So with that, the tribunal begins with a coma-inducing speech (from Spirit, of course) about the caveman's birth of reasoning. But just before you fall asleep, John Carradine pops up as Pharaoh Koo Foo (I know I spelled it wrong, and I really don't care), who supposedly gave Scratch the souls of a million men in exchange for immortality. To see how this happened, S and S arrive in Ancient Egypt to hide amongst a breathtaking amount of extras (two people) and watch stock footage from Land of the Pharaohs. Eventually they run out of mismatched stock footage, and Koo Foo shows up in a cramped cardboard set and demands to have pyramids built for all the nation's blood whilst stroking a real lion. (Wow! How much of the budget did that blow?) To counter the inherent evils of Koo Foo, Spirit talks about Moses (Francis X. Bushman in a ratty beard) who we see on Mt. Sinai as he listens to a very groggy-sounding God give out the Ten Commandments.

Jumping ahead past the Hundred Year War and the Greek philosophers, we find Scratch getting a big laugh from the tribunal audience by a holding a bra out in front of him. (ha, ha, ha, ha..... bra) This is actually a "clever" set up to introduce Cleopatra (Virginia Mayo). When I first saw Cleopatra's appearance in this film, I thought, "Wow! Betty Page's first legitimate acting gig!", but on closer inspection it's actually an eerily similar Mayo, who coincidentally has all of Betty's movements and mannerisms down pat. Mayo also decides to play Cleopatra like a moronic giggling nine year old girl. Although it's probably not the way most actresses would choose to play the Queen of the Nile, the way the part is played does have an undeniable camp appeal and it is a nice departure from the stultifying speeches thanks to Cleo's casual disdain for human life.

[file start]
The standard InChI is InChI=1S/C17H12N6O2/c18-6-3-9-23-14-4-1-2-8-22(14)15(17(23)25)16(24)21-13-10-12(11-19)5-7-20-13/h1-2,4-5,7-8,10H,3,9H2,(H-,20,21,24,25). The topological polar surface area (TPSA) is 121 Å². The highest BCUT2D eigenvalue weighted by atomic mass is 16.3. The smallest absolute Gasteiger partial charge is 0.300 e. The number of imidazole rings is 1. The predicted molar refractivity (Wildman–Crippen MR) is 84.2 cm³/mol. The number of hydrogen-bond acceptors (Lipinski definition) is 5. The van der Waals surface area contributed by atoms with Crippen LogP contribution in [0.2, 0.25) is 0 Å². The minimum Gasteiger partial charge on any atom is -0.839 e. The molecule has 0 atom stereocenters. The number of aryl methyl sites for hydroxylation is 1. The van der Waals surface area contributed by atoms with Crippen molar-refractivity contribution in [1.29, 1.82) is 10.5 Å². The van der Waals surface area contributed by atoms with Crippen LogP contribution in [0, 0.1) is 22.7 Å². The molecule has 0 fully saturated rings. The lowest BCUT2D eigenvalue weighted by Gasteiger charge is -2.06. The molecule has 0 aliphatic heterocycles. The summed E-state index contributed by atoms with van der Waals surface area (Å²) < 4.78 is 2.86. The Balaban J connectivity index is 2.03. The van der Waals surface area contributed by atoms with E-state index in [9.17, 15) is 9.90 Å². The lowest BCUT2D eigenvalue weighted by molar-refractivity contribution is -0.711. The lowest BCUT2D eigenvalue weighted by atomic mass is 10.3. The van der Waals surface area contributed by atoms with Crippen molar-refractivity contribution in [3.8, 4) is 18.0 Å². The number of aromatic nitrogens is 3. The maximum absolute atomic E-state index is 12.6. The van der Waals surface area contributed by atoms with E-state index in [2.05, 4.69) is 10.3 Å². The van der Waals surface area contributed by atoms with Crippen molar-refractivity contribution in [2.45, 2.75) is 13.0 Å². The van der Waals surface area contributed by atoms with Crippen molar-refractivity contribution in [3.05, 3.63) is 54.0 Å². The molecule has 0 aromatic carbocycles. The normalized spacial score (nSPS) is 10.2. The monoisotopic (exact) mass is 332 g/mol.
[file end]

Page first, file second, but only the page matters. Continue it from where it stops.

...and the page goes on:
Speaking of casual disdain for human life, let's take a look at Nero (Peter Lorre), who is in the middle of hosting a party. Despite the fact that Scratch calls Nero a murderer, maniac, rapist, and pervert, the party is pretty tame. Unless you find interpretive dance and a dwarf chasing women around to be the height of  perversity. After laughing hysterically at throwing a cup at a dancer, Nero laughs hysterically as he plays his harp while Rome burns to the ground. (I'm no historian, but didn't he play a fiddle while Rome burned? Or to be more accurate, did this event ever take place at all?)

Fast-forwarding past a constantly screaming Genghis Khan and a ton of stock footage of Knights on horses. A middle-aged Hedy Lamar is pathetically trying to play the teenaged Joan Of Arc, who is later condemned to death by an angry William Schallert (Hey! Patty Duke's dad!) after being taken prisoner by the soldiers of Burgundy.

Moving right along, past a strange speech about the pros and cons of  Leonard DaVinci, we find a very embarrassed Chico Marx trying to convince Columbus that the world is flat ("Boom! No more ship."), but crafty Columbus puts a tiny ship on a grapefruit to prove him wrong. Thanks to this brand new form of transportation, the Joker (Cesar Romero as a traveling Spaniard) is able to meet Endora (Agnes Moorehead as Queen Elizabeth) so that the two dignitaries can see which one of them over enunciates every word they say the most, or was it something about a war between Spain and England? I can't remember, because at this point I couldn't get the themes to Bewitched and Batman out of my head.